From cunning monkeys to ostrich policies: 8 fun animal-related French idioms to use

PUBLISHED: 17:09 29 September 2020 | UPDATED: 17:29 29 September 2020

Learn idioms about sly foxes, cunning monkeys and more. Pic: Sander Meertins/Getty

Learn idioms about sly foxes, cunning monkeys and more. Pic: Sander Meertins/Getty

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We’ve put together a menagerie of animal expressions to boost your French to the next level

Entre chien et loup

Literal: Between a dog and a wolf

Idiomatic: At twilight

When it gets to that time of the day when you can’t tell the difference between a dog and a wolf, you’ve made it: you’re entre chien and loup, or at dusk. This 13th-century saying refers to the point in the day when the daytime (represented by a dog) gives way to the scary darkness and shadows of night (in this case, a wolf).

Un loup (entre chien et loup). Pic: AB Photography/GettyUn loup (entre chien et loup). Pic: AB Photography/Getty

Être bavard comme une pie

To be as chatty as a magpie

The loudmouths of the bird world have got their own idiom in France. Remember, you can also just use the French word for magpie, une pie, to dub someone a chatterbox.

Être malin comme un singe

To be as clever/cunning as a monkey

Did you know that le malin means the devil in French? As a consequence, this phrase (used to refer to people who can easily solve problems) used to have negative connotations in medieval France, when it was first used – monkeys were seen as evil creatures of the devil.

Deux singes (malin comme un singe). Pic: Andrew Michael/GettyDeux singes (malin comme un singe). Pic: Andrew Michael/Getty

Avoir le cafard

Literal: To have the cockroach

Idiomatic: To feel down in the dumps

All credit to 19th-century poetry extraordinaire Charles Baudelaire for this catchy phrase, found in Les Fleurs du Mal.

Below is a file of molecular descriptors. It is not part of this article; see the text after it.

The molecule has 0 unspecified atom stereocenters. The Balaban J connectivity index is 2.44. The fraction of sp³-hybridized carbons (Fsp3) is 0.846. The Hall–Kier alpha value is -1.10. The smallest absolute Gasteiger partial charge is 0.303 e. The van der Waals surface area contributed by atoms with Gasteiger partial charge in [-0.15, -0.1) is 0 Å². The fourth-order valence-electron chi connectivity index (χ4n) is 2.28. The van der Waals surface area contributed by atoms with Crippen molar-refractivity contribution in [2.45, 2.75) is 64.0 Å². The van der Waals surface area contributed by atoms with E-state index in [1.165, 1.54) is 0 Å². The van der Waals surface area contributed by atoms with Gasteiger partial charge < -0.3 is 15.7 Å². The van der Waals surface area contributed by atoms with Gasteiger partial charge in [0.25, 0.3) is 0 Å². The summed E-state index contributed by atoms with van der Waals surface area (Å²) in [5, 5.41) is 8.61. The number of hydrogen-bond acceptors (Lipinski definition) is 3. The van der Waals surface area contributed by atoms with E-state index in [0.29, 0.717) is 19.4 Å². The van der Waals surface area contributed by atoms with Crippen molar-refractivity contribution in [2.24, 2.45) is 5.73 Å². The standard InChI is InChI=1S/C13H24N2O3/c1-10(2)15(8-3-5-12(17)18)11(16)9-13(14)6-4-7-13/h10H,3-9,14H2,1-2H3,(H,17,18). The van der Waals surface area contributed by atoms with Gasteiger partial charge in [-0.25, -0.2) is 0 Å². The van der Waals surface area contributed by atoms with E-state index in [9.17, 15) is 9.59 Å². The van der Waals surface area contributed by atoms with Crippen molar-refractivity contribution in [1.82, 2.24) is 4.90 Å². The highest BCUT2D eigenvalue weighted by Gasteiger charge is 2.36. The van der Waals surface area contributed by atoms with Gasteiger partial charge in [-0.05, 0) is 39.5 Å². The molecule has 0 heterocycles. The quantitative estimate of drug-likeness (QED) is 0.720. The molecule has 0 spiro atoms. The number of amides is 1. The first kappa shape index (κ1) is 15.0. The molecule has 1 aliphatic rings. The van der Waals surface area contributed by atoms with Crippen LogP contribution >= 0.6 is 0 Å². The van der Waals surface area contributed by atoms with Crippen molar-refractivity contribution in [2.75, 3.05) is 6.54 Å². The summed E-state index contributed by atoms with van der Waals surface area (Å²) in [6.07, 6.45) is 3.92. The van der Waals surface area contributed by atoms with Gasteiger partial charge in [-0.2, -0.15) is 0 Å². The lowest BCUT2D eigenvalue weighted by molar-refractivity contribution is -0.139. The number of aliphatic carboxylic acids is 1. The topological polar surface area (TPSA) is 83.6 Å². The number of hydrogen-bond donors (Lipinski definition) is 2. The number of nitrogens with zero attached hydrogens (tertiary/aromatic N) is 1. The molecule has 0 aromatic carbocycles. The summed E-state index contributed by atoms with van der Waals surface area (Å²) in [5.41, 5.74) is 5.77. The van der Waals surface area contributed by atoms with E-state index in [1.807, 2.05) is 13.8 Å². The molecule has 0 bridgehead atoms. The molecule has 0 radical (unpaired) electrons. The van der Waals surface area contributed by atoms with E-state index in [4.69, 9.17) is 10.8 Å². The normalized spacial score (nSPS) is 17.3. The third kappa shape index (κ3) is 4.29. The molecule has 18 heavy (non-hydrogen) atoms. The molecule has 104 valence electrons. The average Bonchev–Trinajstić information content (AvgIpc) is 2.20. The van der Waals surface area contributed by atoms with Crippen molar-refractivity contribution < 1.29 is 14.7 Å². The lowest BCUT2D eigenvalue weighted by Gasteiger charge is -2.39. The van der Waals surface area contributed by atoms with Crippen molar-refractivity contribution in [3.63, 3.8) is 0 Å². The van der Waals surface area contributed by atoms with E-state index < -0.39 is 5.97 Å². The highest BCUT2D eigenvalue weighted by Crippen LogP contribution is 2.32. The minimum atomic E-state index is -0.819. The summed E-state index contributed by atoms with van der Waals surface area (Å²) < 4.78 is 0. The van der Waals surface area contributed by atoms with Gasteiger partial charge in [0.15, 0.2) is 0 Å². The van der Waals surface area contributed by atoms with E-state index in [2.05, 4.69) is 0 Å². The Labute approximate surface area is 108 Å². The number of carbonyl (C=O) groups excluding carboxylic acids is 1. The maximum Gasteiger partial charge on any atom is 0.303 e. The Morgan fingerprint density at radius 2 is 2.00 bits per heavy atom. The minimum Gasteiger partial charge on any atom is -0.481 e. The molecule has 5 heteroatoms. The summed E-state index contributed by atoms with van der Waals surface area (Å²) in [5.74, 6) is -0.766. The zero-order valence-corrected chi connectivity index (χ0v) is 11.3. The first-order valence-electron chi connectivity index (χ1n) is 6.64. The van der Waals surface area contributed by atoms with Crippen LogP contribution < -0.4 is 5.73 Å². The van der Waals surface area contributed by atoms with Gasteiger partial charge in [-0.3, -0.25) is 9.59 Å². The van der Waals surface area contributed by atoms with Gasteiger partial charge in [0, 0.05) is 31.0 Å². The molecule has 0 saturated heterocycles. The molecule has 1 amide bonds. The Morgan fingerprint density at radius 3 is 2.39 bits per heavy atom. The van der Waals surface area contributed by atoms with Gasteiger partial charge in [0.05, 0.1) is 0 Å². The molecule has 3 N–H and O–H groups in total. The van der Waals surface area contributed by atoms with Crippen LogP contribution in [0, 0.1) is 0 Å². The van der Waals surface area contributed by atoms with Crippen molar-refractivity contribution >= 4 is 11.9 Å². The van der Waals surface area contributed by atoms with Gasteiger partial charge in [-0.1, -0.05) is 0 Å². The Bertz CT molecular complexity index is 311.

Appliquer la politique de l’autruche

Literal: To apply the policy of an ostrich

Une autruche (la politique de l'autruche). Pic: Elizabeth Hoffmann/GettyUne autruche (la politique de l'autruche). Pic: Elizabeth Hoffmann/Getty

Idiomatic: To bury your head in the sand

Just like its English equivalent, this expression means to ignore the danger or unpleasantness of your situation. Take care not to confuse autruche with Autriche (Austria)!

Avancer comme un escargot

To go at a snail’s pace

Snails aren’t just a garlicky delicacy in France – they’re also idiom fodder. This phrase is perfect for describing the traffic in Paris.

Running European hares in spring season in the meadowsRunning European hares in spring season in the meadows

Courir plusieurs lièvres à la fois

Literal: To chase several hares at once

Idiomatic: To do a few things at once at the risk of messing them all up

Hailing from France’s 17th-century hunting scene, this expression is for people juggling numerous tasks with the risk of failing them all.

Être rusé comme un renard

To be as cunning as a fox

It’s not just monkeys who are cunning in France, it seems! Ever since the medieval fable of Roman of Reynart, featuring a wily fox, a renard has been a byword for slyness.

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